Tips for psychosocial support after earthquake

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Emergency management specialists from the School of Psychology have offered online tips to help people deal with the psychological aftermath of the Canterbury earthquake.

Director of the Joint Centre for Disaster Research Dr David Johnston, who is doing research work in the United States, says in the hours, days and weeks ahead people may come across instances where family, friends and work colleagues are worried, anxious, frightened, or just uncertain about their experiences and futures.

Some will have experienced damage to their property, which means that they cannot live where they normally live. Others may have experienced injury – whether to themselves, or their loved ones. And this injury could be physical or non-physical, visible or non-visible, he says.

“What we know from the research is that most people will be okay, especially if they have their usual resources to draw upon – especially their social networks and experience with coping with adversity successfully before in their lives. Others will need more support.”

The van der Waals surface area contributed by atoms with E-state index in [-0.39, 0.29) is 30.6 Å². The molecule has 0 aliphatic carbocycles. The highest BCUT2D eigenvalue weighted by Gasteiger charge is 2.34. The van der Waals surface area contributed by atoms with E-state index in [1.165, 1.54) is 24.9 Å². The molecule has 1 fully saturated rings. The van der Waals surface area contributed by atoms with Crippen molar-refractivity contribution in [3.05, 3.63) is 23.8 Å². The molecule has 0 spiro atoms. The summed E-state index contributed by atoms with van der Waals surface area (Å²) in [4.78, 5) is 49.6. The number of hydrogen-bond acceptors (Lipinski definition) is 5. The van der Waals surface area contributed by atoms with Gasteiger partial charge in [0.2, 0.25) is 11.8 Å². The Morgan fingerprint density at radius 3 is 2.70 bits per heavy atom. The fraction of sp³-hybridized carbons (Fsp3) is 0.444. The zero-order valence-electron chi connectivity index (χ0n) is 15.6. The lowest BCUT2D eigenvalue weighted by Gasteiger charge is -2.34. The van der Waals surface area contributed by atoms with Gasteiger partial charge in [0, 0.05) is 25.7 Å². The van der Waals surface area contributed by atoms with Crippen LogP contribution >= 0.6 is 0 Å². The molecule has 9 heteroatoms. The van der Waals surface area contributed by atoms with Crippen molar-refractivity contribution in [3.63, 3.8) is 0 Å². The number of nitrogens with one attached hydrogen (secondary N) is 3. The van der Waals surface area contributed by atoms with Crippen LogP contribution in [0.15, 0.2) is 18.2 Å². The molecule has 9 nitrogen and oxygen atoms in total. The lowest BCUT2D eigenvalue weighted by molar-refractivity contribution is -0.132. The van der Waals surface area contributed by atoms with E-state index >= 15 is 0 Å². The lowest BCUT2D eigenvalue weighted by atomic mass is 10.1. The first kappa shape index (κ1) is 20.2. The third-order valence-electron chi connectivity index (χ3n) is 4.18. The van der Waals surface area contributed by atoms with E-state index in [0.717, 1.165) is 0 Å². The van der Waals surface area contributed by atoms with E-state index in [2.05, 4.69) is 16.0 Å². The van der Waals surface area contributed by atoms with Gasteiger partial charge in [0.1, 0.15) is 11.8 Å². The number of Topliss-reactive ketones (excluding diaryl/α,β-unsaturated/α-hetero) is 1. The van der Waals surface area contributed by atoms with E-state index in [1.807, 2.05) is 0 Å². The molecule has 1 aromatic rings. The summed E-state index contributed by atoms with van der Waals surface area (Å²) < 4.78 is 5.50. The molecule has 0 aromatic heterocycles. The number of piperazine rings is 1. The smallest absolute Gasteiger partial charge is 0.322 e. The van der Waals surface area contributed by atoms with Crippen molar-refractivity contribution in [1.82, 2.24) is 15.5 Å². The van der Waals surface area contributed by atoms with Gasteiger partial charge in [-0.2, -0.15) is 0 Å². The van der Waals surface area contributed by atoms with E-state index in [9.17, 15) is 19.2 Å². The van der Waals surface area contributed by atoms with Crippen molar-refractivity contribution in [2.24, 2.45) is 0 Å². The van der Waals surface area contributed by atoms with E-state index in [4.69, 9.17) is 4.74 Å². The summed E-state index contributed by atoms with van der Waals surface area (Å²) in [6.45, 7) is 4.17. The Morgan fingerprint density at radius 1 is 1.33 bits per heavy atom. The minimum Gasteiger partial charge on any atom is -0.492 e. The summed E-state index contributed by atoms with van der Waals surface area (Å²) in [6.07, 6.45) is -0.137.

Sociologist Miriam Hughes says people’s initial reaction to the earthquake was typically driven by a high-adrenaline ‘fight or flight’ response.

“People often relate they were thinking very clearly [at the time].” But typically, people became less self-aware during and immediately after an emergency.

“People begin to focus on the wider issues that need to be solved, rather than themselves.” That response was driven by adrenalin but “after a while you crash”, Dr Hughes says.

The link below will direct you to videos that explain concepts of psychosocial support.

The Joint Centre for Disaster Research is a venture between the University and the crown research institute GNS Science based at the School of Psychology on Massey’s Wellington campus.

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